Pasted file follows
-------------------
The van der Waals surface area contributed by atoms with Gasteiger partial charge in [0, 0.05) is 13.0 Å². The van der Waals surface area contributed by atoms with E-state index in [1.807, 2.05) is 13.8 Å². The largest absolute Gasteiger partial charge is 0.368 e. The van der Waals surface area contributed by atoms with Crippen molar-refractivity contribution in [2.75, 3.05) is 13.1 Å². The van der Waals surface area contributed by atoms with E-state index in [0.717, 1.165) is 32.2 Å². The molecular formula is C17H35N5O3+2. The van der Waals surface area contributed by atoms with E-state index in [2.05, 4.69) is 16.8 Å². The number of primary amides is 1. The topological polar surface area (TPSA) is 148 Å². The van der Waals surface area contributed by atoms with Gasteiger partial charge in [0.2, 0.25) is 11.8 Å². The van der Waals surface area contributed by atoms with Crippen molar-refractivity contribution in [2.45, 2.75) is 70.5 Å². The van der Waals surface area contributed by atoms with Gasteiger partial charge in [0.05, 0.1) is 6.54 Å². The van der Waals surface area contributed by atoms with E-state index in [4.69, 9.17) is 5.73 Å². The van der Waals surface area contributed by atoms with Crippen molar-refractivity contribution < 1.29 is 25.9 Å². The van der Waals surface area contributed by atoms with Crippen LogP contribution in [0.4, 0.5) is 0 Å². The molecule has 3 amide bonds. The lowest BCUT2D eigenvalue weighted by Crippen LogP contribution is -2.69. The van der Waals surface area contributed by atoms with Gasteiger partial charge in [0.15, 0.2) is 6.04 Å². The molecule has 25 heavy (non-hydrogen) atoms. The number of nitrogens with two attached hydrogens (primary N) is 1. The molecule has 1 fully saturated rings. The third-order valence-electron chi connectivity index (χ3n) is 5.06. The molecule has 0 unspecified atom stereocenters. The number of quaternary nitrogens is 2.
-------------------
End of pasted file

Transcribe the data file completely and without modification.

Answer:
The van der Waals surface area contributed by atoms with Gasteiger partial charge in [0, 0.05) is 13.0 Å². The van der Waals surface area contributed by atoms with E-state index in [1.807, 2.05) is 13.8 Å². The largest absolute Gasteiger partial charge is 0.368 e. The van der Waals surface area contributed by atoms with Crippen molar-refractivity contribution in [2.75, 3.05) is 13.1 Å². The van der Waals surface area contributed by atoms with E-state index in [0.717, 1.165) is 32.2 Å². The molecular formula is C17H35N5O3+2. The van der Waals surface area contributed by atoms with E-state index in [2.05, 4.69) is 16.8 Å². The number of primary amides is 1. The topological polar surface area (TPSA) is 148 Å². The van der Waals surface area contributed by atoms with Gasteiger partial charge in [0.2, 0.25) is 11.8 Å². The van der Waals surface area contributed by atoms with Crippen molar-refractivity contribution in [2.45, 2.75) is 70.5 Å². The van der Waals surface area contributed by atoms with Gasteiger partial charge in [0.05, 0.1) is 6.54 Å². The van der Waals surface area contributed by atoms with E-state index in [4.69, 9.17) is 5.73 Å². The van der Waals surface area contributed by atoms with Crippen molar-refractivity contribution < 1.29 is 25.9 Å². The van der Waals surface area contributed by atoms with Crippen LogP contribution in [0.4, 0.5) is 0 Å². The molecule has 3 amide bonds. The lowest BCUT2D eigenvalue weighted by Crippen LogP contribution is -2.69. The van der Waals surface area contributed by atoms with Gasteiger partial charge in [0.15, 0.2) is 6.04 Å². The molecule has 25 heavy (non-hydrogen) atoms. The number of nitrogens with two attached hydrogens (primary N) is 1. The molecule has 1 fully saturated rings. The third-order valence-electron chi connectivity index (χ3n) is 5.06. The molecule has 0 unspecified atom stereocenters. The number of quaternary nitrogens is 2.